Almost 40 years after the release of “Jaws”, a movie that kept a lot of people out of the water in the summer of 1975, the US Navy has introduced a smaller yet potentially far more lethal version of the shark that terrorized the citizens of and visitors to the fictional town of Amity Island. Referred to as Ghost Swimmers, these underwater drones are designed to swim like a 5 foot, 100 pound Bluefin tuna with a tail that oscillates back and forth, but bear a striking similarity to a shark.
Ghost Swimmers are the first unmanned underwater vehicle to be introduced as part of the Navy’s “Silent Nemo Rapid Innovation Cell”, a program purposed for the development of an array of fish-like underwater drones that are operational at depths ranging from 10 inches to 300 feet. In the description of the drones’ capabilities, a Navy spokesperson listed, “…providing additional low-visibility intelligence, surveillance and reconnaissance (ISR) to keep ships safe – and to conduct hull inspections” as the initial functions that will carried out by the vehicles, but additional capabilities will likely be added as well.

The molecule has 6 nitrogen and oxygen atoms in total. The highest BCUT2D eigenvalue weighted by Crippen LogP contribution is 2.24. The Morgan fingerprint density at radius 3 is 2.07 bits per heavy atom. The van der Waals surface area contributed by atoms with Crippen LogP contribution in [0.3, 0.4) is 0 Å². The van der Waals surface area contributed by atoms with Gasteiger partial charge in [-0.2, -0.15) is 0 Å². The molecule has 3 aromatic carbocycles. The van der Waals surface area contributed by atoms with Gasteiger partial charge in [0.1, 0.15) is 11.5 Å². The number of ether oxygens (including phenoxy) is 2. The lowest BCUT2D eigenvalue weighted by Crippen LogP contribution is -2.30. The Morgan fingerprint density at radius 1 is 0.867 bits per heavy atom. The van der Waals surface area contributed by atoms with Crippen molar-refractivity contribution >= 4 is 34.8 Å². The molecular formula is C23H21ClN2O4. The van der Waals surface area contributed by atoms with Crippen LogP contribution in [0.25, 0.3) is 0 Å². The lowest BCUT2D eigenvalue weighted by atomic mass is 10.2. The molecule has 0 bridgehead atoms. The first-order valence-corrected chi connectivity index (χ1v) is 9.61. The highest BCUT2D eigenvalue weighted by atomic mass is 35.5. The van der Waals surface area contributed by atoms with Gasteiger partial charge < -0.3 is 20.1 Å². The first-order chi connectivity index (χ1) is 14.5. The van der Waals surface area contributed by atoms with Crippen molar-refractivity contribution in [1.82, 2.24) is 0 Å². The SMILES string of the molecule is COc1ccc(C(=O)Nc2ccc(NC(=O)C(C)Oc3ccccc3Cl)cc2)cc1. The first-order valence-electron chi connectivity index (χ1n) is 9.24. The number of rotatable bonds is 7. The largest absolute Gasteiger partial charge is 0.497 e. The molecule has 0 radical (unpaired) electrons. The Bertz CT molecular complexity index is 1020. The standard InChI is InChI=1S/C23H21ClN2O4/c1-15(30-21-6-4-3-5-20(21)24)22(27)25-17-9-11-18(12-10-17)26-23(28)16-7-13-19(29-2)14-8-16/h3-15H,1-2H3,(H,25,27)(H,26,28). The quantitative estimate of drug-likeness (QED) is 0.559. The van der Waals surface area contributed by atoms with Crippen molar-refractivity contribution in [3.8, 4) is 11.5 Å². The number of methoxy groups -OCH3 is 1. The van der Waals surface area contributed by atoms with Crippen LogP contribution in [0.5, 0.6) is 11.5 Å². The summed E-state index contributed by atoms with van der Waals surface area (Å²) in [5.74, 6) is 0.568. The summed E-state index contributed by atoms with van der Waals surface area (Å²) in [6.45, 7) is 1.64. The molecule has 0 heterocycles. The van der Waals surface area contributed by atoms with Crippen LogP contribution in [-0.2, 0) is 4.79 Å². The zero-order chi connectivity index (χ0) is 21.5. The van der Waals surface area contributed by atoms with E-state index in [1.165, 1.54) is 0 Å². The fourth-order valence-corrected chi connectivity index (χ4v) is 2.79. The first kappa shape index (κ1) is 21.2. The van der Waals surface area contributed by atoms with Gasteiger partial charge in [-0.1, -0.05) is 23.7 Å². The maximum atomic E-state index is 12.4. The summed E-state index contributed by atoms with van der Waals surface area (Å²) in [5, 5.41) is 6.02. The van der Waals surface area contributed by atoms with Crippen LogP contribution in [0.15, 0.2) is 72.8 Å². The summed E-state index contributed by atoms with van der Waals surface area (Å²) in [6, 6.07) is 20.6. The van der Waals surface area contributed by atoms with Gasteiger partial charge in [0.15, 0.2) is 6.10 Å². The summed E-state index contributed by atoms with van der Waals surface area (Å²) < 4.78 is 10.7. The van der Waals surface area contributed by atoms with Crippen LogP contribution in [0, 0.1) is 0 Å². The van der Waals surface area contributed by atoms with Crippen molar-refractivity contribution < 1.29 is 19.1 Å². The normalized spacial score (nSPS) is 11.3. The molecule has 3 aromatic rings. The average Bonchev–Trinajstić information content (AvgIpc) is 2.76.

The unmanned vehicles, which are controlled by a joystick, are currently being deployed as remote sensors gathering oceanic data such as tides and swells, as well as air temperatures, barometer readings, and changes in weather. While all of these stated uses seem relatively innocuous, keep in mind that these are military vehicles and, as such, will likely be weaponized for the same functions as airborne drones. Designed by Boston Engineering to simulate the size and swimming motion of fish, the vehicles will offer a stealth component with virtually noiseless operation and the presentation of images that will be difficult to differentiate from real fish on radar. The oscillating tail motion also delivers an additional benefit that will likely lead to further development; it is far more energy efficient than a propeller-driven system.
Unmanned underwater vehicles are nothing new to the Navy, having first been deployed in the 1950’s, and a model called the OpenRov, which is controlled by a laptop and can operate at over 300 feet below the surface, can be purchased at retail for under $1,000. Unmanned vehicles were also featured during the search for the missing Malaysian Air flight 370 and there are at least 12 other countries that are developing undersea drones. There are stark differences, however, between these versions and the next generation of stealthy and weaponized undersea drones, which will likely mark a new era of warfare at sea.